Monday 5 June 2023

automatic translation

Monday 5 June 2023

automatic translation

    Glass: 3D printing is now done at low temperatures

    The researchers of MIT Lincoln Laboratory have developed an innovative method for 3D glass printing a low temperatures and to High performance, obtaining a material with unique electrical, optical and chemical properties.

    Reduction of temperature

    This is not the first case of 3D printing experimentation for glass, but the system devised by the Lincoln scientists involves a clear reduction in the temperature required for the process.
    In fact, glass post-processing usually involves exposure to temperatures close to 1000°C to produce an inorganic material. MIT's method instead involves layering a custom ink, which is curable a 250°C.

    The advantages of 3D printing

    In the article "Low Temperature Additive Manufacturing of Glass”, The team highlighted how emerging techniques for additive generation of inorganic structures have the potential to revolutionize the ceramic and glass industries.
    Our protagonist indeed offers important advantages through 3D printing, such as a better one biocompatibility and a major thermal stability.

    Focus on the nanocomposite

    The system developed by the researchers made it possible to eliminate the problem of high temperatures. The conclusion is in the nanocomposite used: a solution of sodium silicate, incorporated in functional nanoparticles and fumed silica nanoparticles to increase solubility.
    The combination of these three elements allows to carry out molding at low temperatures and to obtain a variety of materials, characterized by multiple characteristics.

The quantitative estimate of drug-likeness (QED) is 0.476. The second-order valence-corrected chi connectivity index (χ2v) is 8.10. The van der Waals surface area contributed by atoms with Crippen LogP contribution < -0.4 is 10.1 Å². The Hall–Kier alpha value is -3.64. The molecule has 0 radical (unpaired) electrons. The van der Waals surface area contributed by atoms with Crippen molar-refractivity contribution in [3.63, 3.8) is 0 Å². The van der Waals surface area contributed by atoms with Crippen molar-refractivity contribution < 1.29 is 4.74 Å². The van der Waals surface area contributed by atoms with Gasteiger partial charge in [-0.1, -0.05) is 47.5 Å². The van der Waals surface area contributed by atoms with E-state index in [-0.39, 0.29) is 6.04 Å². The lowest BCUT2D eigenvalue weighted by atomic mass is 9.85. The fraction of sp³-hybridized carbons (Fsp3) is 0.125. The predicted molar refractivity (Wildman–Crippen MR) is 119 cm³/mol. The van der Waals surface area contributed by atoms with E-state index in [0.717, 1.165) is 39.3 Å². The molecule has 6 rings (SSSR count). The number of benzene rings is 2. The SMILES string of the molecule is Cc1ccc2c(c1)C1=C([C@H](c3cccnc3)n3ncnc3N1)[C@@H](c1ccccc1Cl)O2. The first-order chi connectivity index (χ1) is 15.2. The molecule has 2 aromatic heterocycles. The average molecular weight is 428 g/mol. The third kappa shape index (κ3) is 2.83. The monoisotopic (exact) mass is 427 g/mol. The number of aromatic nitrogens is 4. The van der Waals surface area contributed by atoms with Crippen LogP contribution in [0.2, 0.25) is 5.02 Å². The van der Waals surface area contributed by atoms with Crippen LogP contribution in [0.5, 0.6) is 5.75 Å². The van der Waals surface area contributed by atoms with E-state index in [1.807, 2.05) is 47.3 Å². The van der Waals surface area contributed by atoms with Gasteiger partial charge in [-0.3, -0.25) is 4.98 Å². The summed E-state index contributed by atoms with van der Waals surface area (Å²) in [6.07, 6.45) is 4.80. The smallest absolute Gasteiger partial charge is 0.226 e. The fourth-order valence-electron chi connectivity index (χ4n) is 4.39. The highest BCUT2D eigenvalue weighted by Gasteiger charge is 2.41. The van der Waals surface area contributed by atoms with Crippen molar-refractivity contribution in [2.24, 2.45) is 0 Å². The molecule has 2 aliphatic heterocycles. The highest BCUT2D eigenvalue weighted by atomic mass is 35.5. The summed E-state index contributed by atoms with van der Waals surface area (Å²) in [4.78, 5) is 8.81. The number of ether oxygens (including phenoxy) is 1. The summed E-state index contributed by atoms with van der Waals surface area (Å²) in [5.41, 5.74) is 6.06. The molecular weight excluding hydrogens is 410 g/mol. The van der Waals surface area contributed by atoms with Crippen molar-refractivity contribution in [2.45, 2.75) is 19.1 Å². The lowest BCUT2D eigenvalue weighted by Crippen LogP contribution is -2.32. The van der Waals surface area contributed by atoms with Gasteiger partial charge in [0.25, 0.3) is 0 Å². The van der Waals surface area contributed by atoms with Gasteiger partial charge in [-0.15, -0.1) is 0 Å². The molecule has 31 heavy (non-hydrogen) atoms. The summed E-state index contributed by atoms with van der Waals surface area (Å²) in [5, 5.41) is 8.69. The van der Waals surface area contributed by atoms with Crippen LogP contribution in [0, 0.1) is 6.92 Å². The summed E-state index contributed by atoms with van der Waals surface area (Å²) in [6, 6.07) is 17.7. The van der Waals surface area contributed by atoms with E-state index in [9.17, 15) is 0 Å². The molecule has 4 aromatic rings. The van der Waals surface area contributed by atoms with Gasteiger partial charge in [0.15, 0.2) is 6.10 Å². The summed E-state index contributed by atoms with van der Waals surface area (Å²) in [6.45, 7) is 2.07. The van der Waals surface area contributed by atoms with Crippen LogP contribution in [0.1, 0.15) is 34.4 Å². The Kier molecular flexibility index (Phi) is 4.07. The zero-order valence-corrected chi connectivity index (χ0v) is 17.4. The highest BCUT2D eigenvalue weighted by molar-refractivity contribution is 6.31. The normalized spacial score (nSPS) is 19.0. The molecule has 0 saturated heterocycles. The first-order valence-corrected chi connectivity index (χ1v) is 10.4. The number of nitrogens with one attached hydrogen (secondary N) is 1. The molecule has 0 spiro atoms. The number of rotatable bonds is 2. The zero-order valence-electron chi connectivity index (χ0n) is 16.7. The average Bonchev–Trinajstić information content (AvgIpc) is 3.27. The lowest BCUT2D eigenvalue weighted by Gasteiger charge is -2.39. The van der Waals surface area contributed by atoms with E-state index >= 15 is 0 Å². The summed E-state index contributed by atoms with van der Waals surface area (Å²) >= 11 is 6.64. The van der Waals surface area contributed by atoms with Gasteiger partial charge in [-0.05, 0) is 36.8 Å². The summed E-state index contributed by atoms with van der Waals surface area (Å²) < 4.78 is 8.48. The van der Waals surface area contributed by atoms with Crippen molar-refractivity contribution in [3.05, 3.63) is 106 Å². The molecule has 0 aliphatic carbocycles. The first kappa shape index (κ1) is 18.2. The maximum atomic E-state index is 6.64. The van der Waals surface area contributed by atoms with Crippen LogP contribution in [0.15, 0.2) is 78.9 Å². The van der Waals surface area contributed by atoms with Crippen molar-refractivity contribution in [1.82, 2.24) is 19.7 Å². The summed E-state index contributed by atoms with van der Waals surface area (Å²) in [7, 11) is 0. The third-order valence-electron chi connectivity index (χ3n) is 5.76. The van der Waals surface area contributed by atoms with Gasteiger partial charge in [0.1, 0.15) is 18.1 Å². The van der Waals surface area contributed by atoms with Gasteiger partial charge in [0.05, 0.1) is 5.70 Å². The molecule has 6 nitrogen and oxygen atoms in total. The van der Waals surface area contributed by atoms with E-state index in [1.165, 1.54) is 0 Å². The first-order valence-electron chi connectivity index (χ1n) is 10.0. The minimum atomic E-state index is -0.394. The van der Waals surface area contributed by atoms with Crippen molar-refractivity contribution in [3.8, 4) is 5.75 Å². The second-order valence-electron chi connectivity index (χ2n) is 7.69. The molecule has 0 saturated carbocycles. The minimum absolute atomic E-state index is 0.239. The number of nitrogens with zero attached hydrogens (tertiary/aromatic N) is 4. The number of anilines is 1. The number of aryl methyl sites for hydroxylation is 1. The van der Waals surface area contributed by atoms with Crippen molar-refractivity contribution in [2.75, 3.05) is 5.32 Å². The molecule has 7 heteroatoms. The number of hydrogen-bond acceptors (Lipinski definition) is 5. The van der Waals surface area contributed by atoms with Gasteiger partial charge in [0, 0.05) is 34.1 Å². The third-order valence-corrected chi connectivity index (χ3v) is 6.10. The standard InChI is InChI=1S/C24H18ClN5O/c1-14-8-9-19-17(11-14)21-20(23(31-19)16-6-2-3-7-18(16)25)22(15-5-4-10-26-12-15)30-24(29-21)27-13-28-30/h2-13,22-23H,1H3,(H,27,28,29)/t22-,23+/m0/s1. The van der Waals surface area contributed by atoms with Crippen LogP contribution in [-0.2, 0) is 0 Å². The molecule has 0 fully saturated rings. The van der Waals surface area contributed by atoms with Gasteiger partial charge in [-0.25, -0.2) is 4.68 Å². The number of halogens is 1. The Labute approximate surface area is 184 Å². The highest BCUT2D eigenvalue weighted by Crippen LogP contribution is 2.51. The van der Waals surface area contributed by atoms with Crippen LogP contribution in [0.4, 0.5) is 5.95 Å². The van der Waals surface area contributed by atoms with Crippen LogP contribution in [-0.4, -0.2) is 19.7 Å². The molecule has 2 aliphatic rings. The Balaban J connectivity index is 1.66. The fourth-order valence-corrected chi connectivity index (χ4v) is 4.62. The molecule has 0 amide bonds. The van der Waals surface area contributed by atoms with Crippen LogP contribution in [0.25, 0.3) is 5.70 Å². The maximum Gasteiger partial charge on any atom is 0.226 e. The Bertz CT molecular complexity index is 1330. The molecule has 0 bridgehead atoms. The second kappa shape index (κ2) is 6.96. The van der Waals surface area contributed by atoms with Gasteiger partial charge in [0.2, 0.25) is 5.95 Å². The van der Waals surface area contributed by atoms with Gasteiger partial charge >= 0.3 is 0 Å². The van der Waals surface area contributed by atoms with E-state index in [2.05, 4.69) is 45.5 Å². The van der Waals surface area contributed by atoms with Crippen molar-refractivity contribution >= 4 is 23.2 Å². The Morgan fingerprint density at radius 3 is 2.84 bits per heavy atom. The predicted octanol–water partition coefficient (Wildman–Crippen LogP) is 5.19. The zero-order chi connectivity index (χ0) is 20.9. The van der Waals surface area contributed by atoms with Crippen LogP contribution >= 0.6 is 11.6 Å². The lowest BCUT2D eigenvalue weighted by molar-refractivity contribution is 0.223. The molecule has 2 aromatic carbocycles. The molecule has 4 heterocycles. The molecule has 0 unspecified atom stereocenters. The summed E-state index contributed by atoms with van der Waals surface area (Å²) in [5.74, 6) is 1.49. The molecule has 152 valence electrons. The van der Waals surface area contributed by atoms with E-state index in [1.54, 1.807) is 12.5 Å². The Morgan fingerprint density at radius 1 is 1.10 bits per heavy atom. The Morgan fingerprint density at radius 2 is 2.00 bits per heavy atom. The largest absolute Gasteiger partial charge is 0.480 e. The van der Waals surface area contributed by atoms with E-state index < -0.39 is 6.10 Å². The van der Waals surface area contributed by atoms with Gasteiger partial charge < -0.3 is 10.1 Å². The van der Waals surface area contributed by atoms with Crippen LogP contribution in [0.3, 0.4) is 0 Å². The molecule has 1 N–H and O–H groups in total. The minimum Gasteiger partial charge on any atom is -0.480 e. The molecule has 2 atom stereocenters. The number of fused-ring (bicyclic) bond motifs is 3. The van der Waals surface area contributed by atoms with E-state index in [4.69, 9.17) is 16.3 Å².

The material also showed greater stability and resistance through the addition of a mineral oil bath to the polymerization process.

    Credits: MIT Lincoln Laboratory

    Unlimited solutions and applications

    Scientists proposed “a modular system that can be tuned to print a wide variety of inorganic glasses with embedded functional nanomaterials (dielectrics, metallic and optical). This versatile material platform, when combined with multi-material additive manufacturing, will enable the fabrication of a wide variety of robust microsystems. " 

    It is a simple technique that optimizes the glass 3D printing process by voting it a many applications. The possibilities are almost endless: in fact, it could be possible to create high-performance glass surfaces or even glass capable of reacting to the environment, through shape-memory materials. 


    Cover image credits: Steven Keating

    You may also be interested in: Recycled glass for 3D printed concrete: the future of construction?
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